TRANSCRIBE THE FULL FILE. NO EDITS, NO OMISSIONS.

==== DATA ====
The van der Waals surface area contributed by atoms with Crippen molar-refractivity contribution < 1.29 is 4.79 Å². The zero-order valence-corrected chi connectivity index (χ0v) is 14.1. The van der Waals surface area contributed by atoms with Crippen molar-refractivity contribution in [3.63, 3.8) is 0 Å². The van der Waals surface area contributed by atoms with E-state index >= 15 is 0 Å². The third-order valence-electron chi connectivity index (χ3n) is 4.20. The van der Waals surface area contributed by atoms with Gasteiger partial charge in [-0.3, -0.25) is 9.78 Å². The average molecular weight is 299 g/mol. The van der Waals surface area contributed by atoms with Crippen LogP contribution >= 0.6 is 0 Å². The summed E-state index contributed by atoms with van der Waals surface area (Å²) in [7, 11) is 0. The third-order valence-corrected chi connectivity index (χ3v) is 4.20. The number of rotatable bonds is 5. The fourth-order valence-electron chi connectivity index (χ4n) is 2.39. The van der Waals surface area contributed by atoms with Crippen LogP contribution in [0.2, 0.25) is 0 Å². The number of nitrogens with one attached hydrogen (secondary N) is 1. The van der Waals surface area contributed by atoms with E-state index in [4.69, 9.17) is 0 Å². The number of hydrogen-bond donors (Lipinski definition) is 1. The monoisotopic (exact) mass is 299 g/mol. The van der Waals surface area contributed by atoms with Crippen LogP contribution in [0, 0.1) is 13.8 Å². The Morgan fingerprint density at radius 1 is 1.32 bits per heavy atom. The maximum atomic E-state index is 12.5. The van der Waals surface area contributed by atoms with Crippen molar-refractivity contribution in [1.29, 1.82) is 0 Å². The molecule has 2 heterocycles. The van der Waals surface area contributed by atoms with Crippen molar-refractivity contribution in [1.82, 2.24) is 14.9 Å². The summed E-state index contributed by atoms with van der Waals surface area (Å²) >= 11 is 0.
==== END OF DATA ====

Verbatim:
The van der Waals surface area contributed by atoms with Crippen molar-refractivity contribution < 1.29 is 4.79 Å². The zero-order valence-corrected chi connectivity index (χ0v) is 14.1. The van der Waals surface area contributed by atoms with Crippen molar-refractivity contribution in [3.63, 3.8) is 0 Å². The van der Waals surface area contributed by atoms with E-state index >= 15 is 0 Å². The third-order valence-electron chi connectivity index (χ3n) is 4.20. The van der Waals surface area contributed by atoms with Gasteiger partial charge in [-0.3, -0.25) is 9.78 Å². The average molecular weight is 299 g/mol. The van der Waals surface area contributed by atoms with Crippen LogP contribution >= 0.6 is 0 Å². The summed E-state index contributed by atoms with van der Waals surface area (Å²) in [7, 11) is 0. The third-order valence-corrected chi connectivity index (χ3v) is 4.20. The number of rotatable bonds is 5. The fourth-order valence-electron chi connectivity index (χ4n) is 2.39. The van der Waals surface area contributed by atoms with Crippen LogP contribution in [0.2, 0.25) is 0 Å². The number of nitrogens with one attached hydrogen (secondary N) is 1. The van der Waals surface area contributed by atoms with E-state index in [4.69, 9.17) is 0 Å². The number of hydrogen-bond donors (Lipinski definition) is 1. The monoisotopic (exact) mass is 299 g/mol. The van der Waals surface area contributed by atoms with Crippen LogP contribution in [0, 0.1) is 13.8 Å². The Morgan fingerprint density at radius 1 is 1.32 bits per heavy atom. The maximum atomic E-state index is 12.5. The van der Waals surface area contributed by atoms with Crippen molar-refractivity contribution in [1.29, 1.82) is 0 Å². The molecule has 2 heterocycles. The van der Waals surface area contributed by atoms with Crippen molar-refractivity contribution in [1.82, 2.24) is 14.9 Å². The summed E-state index contributed by atoms with van der Waals surface area (Å²) >= 11 is 0.